Getting out of the comfort zone is not easy. It requires us to change our routines. I've been blogging lesser due to my recent change in job which requires me to learn and adapt to a new environment. I was in my previous job for 6 years and got too comfortable. Taking the courage to get myself out of my comfort zone is not easy but a necessary part for me to progress in my life. The first 2 weeks were hell and it got way too uncomfortable. I was an engineer and now I changed to become a business analyst. I was overwhelmed with all the things I had to learn and change my routine which I've been doing everyday for the past 6 years. But, after awhile, the new routine starts to set in and a new zone will be formed soon.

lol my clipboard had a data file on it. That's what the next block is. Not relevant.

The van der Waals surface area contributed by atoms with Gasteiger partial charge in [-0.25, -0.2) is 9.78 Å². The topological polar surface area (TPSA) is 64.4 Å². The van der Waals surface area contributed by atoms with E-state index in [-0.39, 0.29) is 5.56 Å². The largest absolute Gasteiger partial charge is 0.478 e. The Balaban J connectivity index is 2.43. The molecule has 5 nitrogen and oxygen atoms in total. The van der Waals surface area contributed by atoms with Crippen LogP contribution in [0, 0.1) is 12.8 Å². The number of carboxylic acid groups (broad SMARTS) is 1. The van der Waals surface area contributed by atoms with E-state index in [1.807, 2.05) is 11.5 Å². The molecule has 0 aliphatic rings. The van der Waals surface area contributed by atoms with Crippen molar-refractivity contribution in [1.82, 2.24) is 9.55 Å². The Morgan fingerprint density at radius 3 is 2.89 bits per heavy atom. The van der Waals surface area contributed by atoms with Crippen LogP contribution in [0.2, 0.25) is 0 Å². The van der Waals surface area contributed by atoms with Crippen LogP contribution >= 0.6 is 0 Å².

Getting out of the comfort zone does not just apply to our jobs. What about our financial habits? For some, the comfort zone is to think before spending while for others, the comfort zone is to spend uncontrollably. Whichever is destructive for our future, we should try to get out of that comfort zone and change for the better.

If we always live from paycheck to paycheck with nothing left at the end of the month, this is our comfort zone. It becomes the baseline for our life where our wants become needs. To get ourselves out of this comfort zone, it requires courage and will not be easy at first. But, after awhile, we'll get used to a new comfort zone only if we take the first step to curb spending. From living paycheck to paycheck, we now have 20% savings left at the end of the month and this will become a new baseline for our life.

Secrets of the comfort zone